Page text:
CHARLES B. CHILD “The Thumbless Man.” Short story. Inspector Chafik J. Chafik #24. Ellery Queen’s Mystery Magazine, December 1961. Published earlier in Collier’s, 21 January 1955 as “Invisible Killer.” Collected in The Sleuth of Baghdad (Crippen & Landru, July 2002).

   If my count is correct, there were 31 stories about Inspector Chafik of the Baghdad Police, the first of them appearing Collier’s, the last four in EQMM. Charles B. Child was the pen name of British author C. Vernon Frost, (1903-1993), who finally had 15 of the tales collected in The Sleuth of Baghdad by Crippen & Landru in 2002.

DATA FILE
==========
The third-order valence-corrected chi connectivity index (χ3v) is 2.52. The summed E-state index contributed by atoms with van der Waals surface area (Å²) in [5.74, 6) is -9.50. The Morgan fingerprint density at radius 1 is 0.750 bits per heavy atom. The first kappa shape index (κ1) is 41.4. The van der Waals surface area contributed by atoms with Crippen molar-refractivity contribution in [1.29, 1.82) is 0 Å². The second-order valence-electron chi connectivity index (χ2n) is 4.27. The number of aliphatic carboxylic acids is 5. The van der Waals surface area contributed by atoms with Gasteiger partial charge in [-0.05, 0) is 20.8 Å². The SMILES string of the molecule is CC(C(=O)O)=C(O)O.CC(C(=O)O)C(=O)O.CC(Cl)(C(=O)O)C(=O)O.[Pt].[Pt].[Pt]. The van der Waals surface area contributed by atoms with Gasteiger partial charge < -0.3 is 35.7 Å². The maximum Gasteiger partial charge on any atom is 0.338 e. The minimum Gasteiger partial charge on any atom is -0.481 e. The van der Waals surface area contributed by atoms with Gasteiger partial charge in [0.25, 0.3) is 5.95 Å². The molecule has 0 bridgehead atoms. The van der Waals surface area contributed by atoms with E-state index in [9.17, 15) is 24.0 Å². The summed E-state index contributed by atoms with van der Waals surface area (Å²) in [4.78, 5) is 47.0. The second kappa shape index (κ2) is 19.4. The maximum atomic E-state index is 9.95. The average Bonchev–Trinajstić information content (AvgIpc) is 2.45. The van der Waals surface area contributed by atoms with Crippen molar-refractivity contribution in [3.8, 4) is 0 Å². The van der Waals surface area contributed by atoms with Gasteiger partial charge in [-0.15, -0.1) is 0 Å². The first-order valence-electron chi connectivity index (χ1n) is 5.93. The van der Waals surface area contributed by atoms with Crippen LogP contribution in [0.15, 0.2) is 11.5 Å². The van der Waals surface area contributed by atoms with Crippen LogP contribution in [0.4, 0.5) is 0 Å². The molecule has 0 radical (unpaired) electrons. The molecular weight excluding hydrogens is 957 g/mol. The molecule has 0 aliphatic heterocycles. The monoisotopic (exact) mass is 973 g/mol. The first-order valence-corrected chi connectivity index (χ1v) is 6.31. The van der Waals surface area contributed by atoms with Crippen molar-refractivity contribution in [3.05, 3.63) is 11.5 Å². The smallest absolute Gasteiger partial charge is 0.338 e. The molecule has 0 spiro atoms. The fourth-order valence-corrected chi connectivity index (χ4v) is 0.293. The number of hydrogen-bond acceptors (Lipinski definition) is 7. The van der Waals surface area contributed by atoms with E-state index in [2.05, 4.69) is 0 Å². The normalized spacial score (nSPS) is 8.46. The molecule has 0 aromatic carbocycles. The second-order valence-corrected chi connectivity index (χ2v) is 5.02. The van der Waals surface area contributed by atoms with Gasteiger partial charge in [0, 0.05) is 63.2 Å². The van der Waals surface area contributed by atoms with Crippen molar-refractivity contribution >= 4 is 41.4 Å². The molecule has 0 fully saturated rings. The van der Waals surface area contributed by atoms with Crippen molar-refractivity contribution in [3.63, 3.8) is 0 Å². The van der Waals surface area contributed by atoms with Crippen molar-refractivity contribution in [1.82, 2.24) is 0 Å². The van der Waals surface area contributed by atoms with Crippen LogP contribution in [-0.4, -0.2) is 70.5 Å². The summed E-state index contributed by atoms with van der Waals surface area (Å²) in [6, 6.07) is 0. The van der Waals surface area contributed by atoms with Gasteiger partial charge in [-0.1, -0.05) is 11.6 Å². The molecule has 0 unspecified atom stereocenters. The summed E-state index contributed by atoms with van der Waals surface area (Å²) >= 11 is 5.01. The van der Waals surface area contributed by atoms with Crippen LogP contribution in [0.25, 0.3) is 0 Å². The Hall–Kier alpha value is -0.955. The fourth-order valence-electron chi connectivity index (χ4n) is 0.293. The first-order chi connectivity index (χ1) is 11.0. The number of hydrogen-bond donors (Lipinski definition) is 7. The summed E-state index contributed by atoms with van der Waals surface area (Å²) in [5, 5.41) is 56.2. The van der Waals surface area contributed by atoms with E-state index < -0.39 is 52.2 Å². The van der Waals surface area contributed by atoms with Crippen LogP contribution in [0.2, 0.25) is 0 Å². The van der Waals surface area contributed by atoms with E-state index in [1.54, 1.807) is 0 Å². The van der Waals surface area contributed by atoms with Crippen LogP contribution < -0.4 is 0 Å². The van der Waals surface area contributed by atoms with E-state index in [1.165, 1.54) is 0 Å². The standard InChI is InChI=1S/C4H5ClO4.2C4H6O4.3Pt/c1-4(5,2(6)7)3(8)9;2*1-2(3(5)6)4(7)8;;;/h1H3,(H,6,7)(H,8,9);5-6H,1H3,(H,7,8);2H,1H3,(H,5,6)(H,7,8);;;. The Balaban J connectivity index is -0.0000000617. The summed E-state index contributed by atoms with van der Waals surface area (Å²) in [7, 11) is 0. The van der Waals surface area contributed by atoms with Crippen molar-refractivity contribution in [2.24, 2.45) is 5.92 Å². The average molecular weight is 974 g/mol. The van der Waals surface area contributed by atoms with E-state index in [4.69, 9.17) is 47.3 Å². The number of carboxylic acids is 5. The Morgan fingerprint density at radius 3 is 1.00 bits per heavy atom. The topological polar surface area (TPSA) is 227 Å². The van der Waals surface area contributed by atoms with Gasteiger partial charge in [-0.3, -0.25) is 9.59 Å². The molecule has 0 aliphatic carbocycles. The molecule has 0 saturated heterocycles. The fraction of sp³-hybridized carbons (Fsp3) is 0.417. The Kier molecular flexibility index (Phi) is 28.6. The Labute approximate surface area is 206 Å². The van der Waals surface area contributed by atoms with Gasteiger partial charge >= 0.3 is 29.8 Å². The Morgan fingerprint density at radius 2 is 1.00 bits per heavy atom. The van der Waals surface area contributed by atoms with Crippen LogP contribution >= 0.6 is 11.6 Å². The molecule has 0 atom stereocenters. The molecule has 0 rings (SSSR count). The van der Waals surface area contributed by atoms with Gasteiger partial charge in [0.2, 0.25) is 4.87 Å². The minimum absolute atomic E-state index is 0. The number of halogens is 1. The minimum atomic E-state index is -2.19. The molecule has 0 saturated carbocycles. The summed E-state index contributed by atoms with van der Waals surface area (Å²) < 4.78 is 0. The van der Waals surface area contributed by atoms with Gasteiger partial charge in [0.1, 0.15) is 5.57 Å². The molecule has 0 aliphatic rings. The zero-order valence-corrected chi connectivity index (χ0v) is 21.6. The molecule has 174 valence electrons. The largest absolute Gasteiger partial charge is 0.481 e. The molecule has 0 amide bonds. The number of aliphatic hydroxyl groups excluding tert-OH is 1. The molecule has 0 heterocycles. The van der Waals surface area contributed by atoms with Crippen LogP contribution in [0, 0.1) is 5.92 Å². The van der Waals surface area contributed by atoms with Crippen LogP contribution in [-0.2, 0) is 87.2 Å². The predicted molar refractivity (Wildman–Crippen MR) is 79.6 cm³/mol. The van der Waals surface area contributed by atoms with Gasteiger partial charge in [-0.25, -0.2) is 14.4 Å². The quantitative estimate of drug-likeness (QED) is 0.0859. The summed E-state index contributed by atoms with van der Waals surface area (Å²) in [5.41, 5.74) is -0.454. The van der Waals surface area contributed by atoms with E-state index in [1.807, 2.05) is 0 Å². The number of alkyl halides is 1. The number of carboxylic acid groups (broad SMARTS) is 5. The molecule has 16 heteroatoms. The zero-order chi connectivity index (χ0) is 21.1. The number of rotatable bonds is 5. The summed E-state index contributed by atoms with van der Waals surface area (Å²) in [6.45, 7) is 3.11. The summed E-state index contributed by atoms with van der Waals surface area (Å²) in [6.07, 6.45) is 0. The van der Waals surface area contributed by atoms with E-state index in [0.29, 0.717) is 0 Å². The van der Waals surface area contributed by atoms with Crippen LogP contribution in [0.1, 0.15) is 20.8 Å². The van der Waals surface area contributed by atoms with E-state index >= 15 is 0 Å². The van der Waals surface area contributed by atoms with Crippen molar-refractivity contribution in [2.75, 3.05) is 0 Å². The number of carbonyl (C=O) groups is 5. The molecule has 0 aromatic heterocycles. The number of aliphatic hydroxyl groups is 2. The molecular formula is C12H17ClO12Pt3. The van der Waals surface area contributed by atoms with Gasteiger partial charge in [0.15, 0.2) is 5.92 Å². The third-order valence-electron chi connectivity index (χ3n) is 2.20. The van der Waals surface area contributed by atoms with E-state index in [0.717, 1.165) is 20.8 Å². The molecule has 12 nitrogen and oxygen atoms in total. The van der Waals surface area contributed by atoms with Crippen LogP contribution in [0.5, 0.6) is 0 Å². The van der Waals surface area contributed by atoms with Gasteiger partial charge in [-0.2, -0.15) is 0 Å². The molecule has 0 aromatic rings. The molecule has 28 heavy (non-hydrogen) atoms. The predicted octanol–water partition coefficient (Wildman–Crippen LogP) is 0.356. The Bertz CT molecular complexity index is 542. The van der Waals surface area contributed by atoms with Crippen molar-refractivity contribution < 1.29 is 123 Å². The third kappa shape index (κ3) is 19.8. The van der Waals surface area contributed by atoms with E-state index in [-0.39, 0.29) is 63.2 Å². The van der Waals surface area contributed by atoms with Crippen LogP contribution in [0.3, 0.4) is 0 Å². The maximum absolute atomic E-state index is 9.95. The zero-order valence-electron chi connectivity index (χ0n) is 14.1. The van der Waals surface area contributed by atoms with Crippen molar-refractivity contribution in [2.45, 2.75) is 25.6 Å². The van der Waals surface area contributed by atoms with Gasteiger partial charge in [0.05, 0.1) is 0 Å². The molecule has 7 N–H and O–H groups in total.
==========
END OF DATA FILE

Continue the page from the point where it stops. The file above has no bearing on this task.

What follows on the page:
In “The Thumbless Man” the victim of a vicious strangulation was the first in line of several men making their way, one-by-one, through a tunnel leading to a burial chamber in a tomb uncovered in an archaeological dig in Akkar, outside Baghdad. No one was inside, and yet the man is dead, with the marks on his throat strangely indicating the killing was done by hands having no thumbs.

   Bit by bit, following very small physical clues but guided by the personalities of the people tat the camp, Chafik not only deduces who did it, but how, a murder which was quite cleverly planned out. Chafik reminds me of Charlie Chan in some ways, keeping his thoughts to himself, but making appropriate but sometimes cryptic statements as he goes about his job.

   The only drawback to highly enjoyable stories such as this, however, is the question, not answered, is why the killer decided to go to such lengths to commit such a murder, one bound to produce more questions than one set up to look like an accident, for example. That would be my approach, how about you?